New Car Test - Piloting the 1999 Hyundai FX Coupe

For only 30 grand, Hyundai's new FX coupe is a great sporty car with heaps of eye-catching qualities. The only problem is it can be a bit of a handful when you're really pushing it...

Words by Michael Knowling, Pix by Julian Edgar and Michael Knowling

Click on pics to view larger images

Do you have what it takes to pilot the new 1999 Hyundai FX coupe? Hyundai's mission statement says "to be a great pilot you need to be able to think quick and act even faster" - a trait AutoSpeed discovered to be very much the case when at the controls of the FX fighter (see the breakout at the end of the article). You see, it's a machine that manoeuvres very well up to a point - but once you venture beyond that, you'd better have Top Gun credentials. Certainly, to get the very best handling out of the FX you need to be a better-than-average pilot with plenty of flying hours. In the wet, we fear things might be even more extreme.

But for someone more inclined to gentle banks rather than barrel rolls, the FX is a friendly place to be. Nestling into the cockpit, the pilot is fronted with an array of clustered metallic gauges, a sports trimmed steering wheel and gear knob and a dash layout that's fully sculpted and fresh. There are controls for power windows, power mirrors, cruise control as well as a dinky-looking rotary knobs for ventilation control. However, during our FX mission, we noticed the controls for the fog lights were difficult to locate and comprehend. Try finding the fog light switch in the dark and you'll probably fly into a mountain...

Included in the spec list is an explosive CD/tuner unit with front door speakers and tweeters, and large oval-shaped rear speakers. It sounds great and is easy to use in the heat of combat, with simple to understand markings and buttons. And for those cool fly-boy movie types, there's even a pop-down sun-glass holder on the ceiling. Those long distance flights are made easily bearable by a pair of deeply-contoured front seats that also offer good lateral support - without having huge side wings that are difficult to get past when getting in and out. A comfortable driving position is achieved by adjusting both the driver's seat height and steering wheel angle. But the FX does lose points by having some windscreen reflections - directly in front of the pilot.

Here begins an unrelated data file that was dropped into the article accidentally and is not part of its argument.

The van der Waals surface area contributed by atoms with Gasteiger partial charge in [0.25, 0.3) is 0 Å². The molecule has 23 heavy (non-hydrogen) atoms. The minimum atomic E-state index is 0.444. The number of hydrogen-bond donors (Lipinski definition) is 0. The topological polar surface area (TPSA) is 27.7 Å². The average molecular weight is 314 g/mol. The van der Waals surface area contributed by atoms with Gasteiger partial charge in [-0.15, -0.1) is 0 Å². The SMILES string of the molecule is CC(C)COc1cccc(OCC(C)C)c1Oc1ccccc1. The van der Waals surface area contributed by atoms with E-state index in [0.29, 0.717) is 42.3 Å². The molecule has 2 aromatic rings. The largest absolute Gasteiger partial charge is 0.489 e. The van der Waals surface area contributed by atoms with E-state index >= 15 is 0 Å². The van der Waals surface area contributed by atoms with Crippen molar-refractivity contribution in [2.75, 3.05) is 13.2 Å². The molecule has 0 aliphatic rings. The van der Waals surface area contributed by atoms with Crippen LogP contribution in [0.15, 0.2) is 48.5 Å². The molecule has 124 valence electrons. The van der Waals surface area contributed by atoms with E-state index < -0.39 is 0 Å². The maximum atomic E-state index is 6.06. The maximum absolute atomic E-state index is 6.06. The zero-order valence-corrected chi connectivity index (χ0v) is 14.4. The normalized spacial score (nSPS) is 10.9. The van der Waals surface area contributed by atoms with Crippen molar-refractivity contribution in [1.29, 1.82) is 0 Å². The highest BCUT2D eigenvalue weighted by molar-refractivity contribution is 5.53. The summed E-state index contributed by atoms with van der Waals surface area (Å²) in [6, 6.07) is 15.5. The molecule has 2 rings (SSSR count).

With the 2 litre power plant at full thrust, in-cabin noise in the coupe is kept low through added body strengthening, sound insulation pads and foam filled pillar cavities. However, our test car did develop some annoying squeaks from around the top of the starboard frameless door. Your head will be pinned back (?) when the multi-point injected, DOHC, 16 valve engine releases all of its 102kW (at 6000 rpm) and 180Nm (at 4800). Being a good little performer, it'll also pull all the way to 6800 rpm without noticeably dying off. Under load the engine is a bit rough, though. No expensive diet of high-octane fuel - let alone contaminated avgas - is required, with just conventional 91 RON octane unleaded being sufficient. Drinking from a 55 litre tank, we averaged around 8.2 litres per 100 kilometres - equating to an effective strike range of 670 kilometres.

Directly behind the co-pilot's seat the FX carries on the theme of comfortable seating and good space utilisation - however, headroom for the two rear passengers is very limited at 875mm. The seats are of the 50:50 split fold type and even with these in the up position, there is a reasonable 362 litres of cargo volume to be filled. Lift up the boot floor and you'll also see Hyundai haven't skimped with the spare wheel - it's a 15 inch alloy, just like the rest of 'em.

The '99 Coupe uses a revised independent suspension system. Coil springs are under each wing with lower A-arm MacPherson strut fronts, plus quad lateral and twin longitudinal links at the tail. Stabiliser bars are fitted to front and rear. Tuned to high performance specs by "a German specialist", the car turns in crisply and holds its line well. But if you need to ease off the throttle, expect the back to move around. In the wet, we feel it could border on being dangerous.

Power assisted rack and pinion steering gives an ideally weighted feel, good feedback and good response at the straight-ahead position. The Coupe does tram-track on daggy roads, though.

You can always rely on the FX pulling up powerfully and without fade thanks to its dual diagonal, split circuit, power assisted four wheel disc braking system. The more basic strike SX version makes do with rear drums. The FX also sports 15" alloy wheels with 205/50 V-rated Michelin Pilot SX tyres that can easily be made to squeal.